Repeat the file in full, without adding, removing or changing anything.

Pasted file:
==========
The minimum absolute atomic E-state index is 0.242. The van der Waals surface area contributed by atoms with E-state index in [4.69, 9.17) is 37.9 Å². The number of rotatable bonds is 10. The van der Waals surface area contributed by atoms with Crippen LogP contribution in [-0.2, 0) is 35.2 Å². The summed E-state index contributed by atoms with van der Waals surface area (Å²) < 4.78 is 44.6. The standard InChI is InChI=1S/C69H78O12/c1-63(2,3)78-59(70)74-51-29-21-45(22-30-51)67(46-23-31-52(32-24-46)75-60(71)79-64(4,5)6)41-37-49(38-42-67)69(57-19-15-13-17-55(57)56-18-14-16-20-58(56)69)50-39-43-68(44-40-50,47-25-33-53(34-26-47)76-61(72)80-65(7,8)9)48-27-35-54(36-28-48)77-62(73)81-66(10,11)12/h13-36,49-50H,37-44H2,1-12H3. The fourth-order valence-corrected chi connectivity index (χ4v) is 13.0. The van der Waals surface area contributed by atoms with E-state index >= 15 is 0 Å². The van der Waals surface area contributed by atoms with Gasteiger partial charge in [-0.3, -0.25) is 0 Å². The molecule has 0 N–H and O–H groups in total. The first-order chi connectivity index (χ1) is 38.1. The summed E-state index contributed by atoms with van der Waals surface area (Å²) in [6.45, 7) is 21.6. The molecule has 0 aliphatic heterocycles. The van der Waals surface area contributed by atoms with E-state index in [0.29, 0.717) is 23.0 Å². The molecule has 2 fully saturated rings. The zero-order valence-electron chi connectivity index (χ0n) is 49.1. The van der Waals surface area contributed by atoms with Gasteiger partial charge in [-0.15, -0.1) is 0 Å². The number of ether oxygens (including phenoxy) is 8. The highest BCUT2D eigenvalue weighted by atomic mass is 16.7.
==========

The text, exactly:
The minimum absolute atomic E-state index is 0.242. The van der Waals surface area contributed by atoms with E-state index in [4.69, 9.17) is 37.9 Å². The number of rotatable bonds is 10. The van der Waals surface area contributed by atoms with Crippen LogP contribution in [-0.2, 0) is 35.2 Å². The summed E-state index contributed by atoms with van der Waals surface area (Å²) < 4.78 is 44.6. The standard InChI is InChI=1S/C69H78O12/c1-63(2,3)78-59(70)74-51-29-21-45(22-30-51)67(46-23-31-52(32-24-46)75-60(71)79-64(4,5)6)41-37-49(38-42-67)69(57-19-15-13-17-55(57)56-18-14-16-20-58(56)69)50-39-43-68(44-40-50,47-25-33-53(34-26-47)76-61(72)80-65(7,8)9)48-27-35-54(36-28-48)77-62(73)81-66(10,11)12/h13-36,49-50H,37-44H2,1-12H3. The fourth-order valence-corrected chi connectivity index (χ4v) is 13.0. The van der Waals surface area contributed by atoms with E-state index >= 15 is 0 Å². The van der Waals surface area contributed by atoms with Gasteiger partial charge in [-0.3, -0.25) is 0 Å². The molecule has 0 N–H and O–H groups in total. The first-order chi connectivity index (χ1) is 38.1. The summed E-state index contributed by atoms with van der Waals surface area (Å²) in [6.45, 7) is 21.6. The molecule has 0 aliphatic heterocycles. The van der Waals surface area contributed by atoms with E-state index in [0.29, 0.717) is 23.0 Å². The molecule has 2 fully saturated rings. The zero-order valence-electron chi connectivity index (χ0n) is 49.1. The van der Waals surface area contributed by atoms with Gasteiger partial charge in [-0.15, -0.1) is 0 Å². The number of ether oxygens (including phenoxy) is 8. The highest BCUT2D eigenvalue weighted by atomic mass is 16.7.